Argentina’s peso plummeted to a new low Monday despite government attempts to curb losses in recent weeks by hiking interest rates and shedding billions in foreign reserves.
Signs that further measures are needed from President Mauricio Macri’s center-right government came as the peso fell sharply on opening Monday and closed down 6.23 percent, trading at 25.52 against the dollar.
The new losses come at an ominous moment.
On Tuesday, holders of Lebac peso-denominated bonds issued by Argentina’s Central Bank are allowed to demand settlement — sparking a potential US$25 billion payout.
At this rate, an informal International Monetary Fund board meeting scheduled for Friday to discuss a financial aid package can’t come soon enough, after Macri last week began negotiations for a loan to stem the currency run.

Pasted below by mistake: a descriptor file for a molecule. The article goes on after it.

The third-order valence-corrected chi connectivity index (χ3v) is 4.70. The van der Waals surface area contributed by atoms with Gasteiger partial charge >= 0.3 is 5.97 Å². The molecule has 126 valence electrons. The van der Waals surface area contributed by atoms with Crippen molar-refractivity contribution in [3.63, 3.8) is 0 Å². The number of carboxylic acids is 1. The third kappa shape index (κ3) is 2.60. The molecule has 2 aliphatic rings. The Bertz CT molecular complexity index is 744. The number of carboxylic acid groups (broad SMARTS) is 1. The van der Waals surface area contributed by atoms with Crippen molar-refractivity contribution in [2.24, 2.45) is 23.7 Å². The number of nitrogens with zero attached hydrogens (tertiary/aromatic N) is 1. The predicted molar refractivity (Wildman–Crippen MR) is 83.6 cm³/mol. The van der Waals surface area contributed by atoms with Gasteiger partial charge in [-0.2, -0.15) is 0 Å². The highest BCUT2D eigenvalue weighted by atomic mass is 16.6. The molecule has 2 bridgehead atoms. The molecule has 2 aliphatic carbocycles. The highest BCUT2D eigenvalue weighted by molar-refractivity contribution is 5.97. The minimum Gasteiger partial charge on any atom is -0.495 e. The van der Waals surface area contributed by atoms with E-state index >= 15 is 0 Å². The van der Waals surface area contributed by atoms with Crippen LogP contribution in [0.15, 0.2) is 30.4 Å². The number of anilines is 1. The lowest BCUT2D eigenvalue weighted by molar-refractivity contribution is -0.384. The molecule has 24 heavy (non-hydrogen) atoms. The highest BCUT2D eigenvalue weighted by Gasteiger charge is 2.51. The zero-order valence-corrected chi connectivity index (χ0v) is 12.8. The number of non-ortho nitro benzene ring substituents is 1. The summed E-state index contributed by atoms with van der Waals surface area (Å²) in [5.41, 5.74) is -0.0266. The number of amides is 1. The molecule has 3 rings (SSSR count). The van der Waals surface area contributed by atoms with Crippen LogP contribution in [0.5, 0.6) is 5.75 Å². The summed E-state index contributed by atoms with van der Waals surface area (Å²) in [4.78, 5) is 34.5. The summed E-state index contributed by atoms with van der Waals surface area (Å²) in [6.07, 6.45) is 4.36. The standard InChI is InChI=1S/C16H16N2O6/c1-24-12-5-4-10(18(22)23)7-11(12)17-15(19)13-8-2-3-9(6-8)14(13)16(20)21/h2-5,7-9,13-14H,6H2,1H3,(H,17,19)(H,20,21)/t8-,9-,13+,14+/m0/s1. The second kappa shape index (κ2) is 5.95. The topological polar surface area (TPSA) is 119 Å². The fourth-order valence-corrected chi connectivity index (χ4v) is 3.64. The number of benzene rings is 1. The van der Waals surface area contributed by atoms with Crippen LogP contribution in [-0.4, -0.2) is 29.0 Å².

An IMF spokesman announced the meeting on Monday even as the peso tumbled.
“This will be an informal meeting as part of our usual process of briefing the Board on negotiations for high access IMF programmes,” Gerry Rice said in a statement.
Argentine media reports say the government needs at least US $30 billion from the IMF, with extra support from the World Bank and the Inter-American Development Bank.
As US interest rates rise, investors in recent weeks have been fleeing Argentina, driving up demand for US dollars, and driving the peso down.
Monday’s drop means the currency has devalued by nearly 20 percent in the last six weeks, despite efforts by the central bank to prop up its value, burning through more than US$8 billion in reserves and hiking the benchmark interest rate to 40 percent.